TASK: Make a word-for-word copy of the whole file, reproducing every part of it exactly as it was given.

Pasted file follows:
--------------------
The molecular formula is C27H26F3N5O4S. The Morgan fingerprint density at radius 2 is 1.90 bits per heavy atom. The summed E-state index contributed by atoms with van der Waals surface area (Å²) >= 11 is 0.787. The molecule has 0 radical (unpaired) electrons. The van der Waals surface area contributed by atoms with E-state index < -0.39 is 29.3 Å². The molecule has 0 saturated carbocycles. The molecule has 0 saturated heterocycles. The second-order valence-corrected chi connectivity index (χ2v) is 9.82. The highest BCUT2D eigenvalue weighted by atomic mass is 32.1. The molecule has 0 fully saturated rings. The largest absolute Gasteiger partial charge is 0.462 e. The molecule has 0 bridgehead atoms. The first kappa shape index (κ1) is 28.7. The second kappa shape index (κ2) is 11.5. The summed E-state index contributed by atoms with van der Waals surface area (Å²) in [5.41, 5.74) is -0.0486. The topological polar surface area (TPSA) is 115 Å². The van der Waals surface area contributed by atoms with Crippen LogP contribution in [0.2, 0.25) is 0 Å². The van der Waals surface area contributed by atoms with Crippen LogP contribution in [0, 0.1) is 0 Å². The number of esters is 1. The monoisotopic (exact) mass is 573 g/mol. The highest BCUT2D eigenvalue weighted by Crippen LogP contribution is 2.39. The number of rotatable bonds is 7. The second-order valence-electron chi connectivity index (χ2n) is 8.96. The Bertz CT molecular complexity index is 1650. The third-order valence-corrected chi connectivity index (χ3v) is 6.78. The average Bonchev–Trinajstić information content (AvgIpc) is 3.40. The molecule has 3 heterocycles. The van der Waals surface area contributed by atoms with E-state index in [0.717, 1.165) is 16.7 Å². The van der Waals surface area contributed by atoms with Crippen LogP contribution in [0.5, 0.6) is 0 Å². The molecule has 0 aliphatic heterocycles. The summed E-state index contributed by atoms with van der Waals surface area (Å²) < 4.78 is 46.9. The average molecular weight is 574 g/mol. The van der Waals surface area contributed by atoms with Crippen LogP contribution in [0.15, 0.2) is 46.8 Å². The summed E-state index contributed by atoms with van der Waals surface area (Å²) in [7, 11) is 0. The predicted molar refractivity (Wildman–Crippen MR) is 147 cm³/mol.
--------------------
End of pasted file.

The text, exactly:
The molecular formula is C27H26F3N5O4S. The Morgan fingerprint density at radius 2 is 1.90 bits per heavy atom. The summed E-state index contributed by atoms with van der Waals surface area (Å²) >= 11 is 0.787. The molecule has 0 radical (unpaired) electrons. The van der Waals surface area contributed by atoms with E-state index < -0.39 is 29.3 Å². The molecule has 0 saturated carbocycles. The molecule has 0 saturated heterocycles. The second-order valence-corrected chi connectivity index (χ2v) is 9.82. The highest BCUT2D eigenvalue weighted by atomic mass is 32.1. The molecule has 0 fully saturated rings. The largest absolute Gasteiger partial charge is 0.462 e. The molecule has 0 bridgehead atoms. The first kappa shape index (κ1) is 28.7. The second kappa shape index (κ2) is 11.5. The summed E-state index contributed by atoms with van der Waals surface area (Å²) in [5.41, 5.74) is -0.0486. The topological polar surface area (TPSA) is 115 Å². The van der Waals surface area contributed by atoms with Crippen LogP contribution in [0.2, 0.25) is 0 Å². The van der Waals surface area contributed by atoms with Crippen LogP contribution in [0, 0.1) is 0 Å². The number of esters is 1. The monoisotopic (exact) mass is 573 g/mol. The highest BCUT2D eigenvalue weighted by Crippen LogP contribution is 2.39. The number of rotatable bonds is 7. The second-order valence-electron chi connectivity index (χ2n) is 8.96. The Bertz CT molecular complexity index is 1650. The third-order valence-corrected chi connectivity index (χ3v) is 6.78. The average Bonchev–Trinajstić information content (AvgIpc) is 3.40. The molecule has 3 heterocycles. The van der Waals surface area contributed by atoms with E-state index in [0.717, 1.165) is 16.7 Å². The van der Waals surface area contributed by atoms with Crippen LogP contribution in [0.5, 0.6) is 0 Å². The molecule has 0 aliphatic heterocycles. The summed E-state index contributed by atoms with van der Waals surface area (Å²) < 4.78 is 46.9. The average molecular weight is 574 g/mol. The van der Waals surface area contributed by atoms with Crippen LogP contribution in [0.15, 0.2) is 46.8 Å². The summed E-state index contributed by atoms with van der Waals surface area (Å²) in [7, 11) is 0. The predicted molar refractivity (Wildman–Crippen MR) is 147 cm³/mol.